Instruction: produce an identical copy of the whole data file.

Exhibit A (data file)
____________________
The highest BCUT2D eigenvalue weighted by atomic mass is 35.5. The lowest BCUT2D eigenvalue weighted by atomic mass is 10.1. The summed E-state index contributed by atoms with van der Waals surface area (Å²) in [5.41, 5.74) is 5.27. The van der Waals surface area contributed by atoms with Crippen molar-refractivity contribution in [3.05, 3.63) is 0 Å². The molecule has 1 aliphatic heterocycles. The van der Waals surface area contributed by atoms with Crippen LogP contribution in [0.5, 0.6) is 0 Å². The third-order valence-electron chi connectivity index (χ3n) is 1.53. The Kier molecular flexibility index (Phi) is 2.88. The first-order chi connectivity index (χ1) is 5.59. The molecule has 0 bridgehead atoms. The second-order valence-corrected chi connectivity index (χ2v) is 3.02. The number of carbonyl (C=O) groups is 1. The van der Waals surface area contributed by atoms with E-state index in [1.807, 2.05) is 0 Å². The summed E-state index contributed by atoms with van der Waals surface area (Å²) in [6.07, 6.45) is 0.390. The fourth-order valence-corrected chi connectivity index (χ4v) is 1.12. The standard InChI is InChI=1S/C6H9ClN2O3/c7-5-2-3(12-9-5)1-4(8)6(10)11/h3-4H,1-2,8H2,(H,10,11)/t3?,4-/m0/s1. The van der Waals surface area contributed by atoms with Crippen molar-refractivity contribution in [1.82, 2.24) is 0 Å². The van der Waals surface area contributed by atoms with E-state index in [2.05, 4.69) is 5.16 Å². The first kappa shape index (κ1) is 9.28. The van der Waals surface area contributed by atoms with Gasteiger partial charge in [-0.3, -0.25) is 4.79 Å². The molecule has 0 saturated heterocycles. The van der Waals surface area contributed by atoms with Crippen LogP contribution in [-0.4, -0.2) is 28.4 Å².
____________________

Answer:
The highest BCUT2D eigenvalue weighted by atomic mass is 35.5. The lowest BCUT2D eigenvalue weighted by atomic mass is 10.1. The summed E-state index contributed by atoms with van der Waals surface area (Å²) in [5.41, 5.74) is 5.27. The van der Waals surface area contributed by atoms with Crippen molar-refractivity contribution in [3.05, 3.63) is 0 Å². The molecule has 1 aliphatic heterocycles. The van der Waals surface area contributed by atoms with Crippen LogP contribution in [0.5, 0.6) is 0 Å². The third-order valence-electron chi connectivity index (χ3n) is 1.53. The Kier molecular flexibility index (Phi) is 2.88. The first-order chi connectivity index (χ1) is 5.59. The molecule has 0 bridgehead atoms. The second-order valence-corrected chi connectivity index (χ2v) is 3.02. The number of carbonyl (C=O) groups is 1. The van der Waals surface area contributed by atoms with E-state index in [1.807, 2.05) is 0 Å². The summed E-state index contributed by atoms with van der Waals surface area (Å²) in [6.07, 6.45) is 0.390. The fourth-order valence-corrected chi connectivity index (χ4v) is 1.12. The standard InChI is InChI=1S/C6H9ClN2O3/c7-5-2-3(12-9-5)1-4(8)6(10)11/h3-4H,1-2,8H2,(H,10,11)/t3?,4-/m0/s1. The van der Waals surface area contributed by atoms with Crippen molar-refractivity contribution in [1.82, 2.24) is 0 Å². The van der Waals surface area contributed by atoms with E-state index in [2.05, 4.69) is 5.16 Å². The first kappa shape index (κ1) is 9.28. The van der Waals surface area contributed by atoms with Gasteiger partial charge in [-0.3, -0.25) is 4.79 Å². The molecule has 0 saturated heterocycles. The van der Waals surface area contributed by atoms with Crippen LogP contribution in [-0.4, -0.2) is 28.4 Å².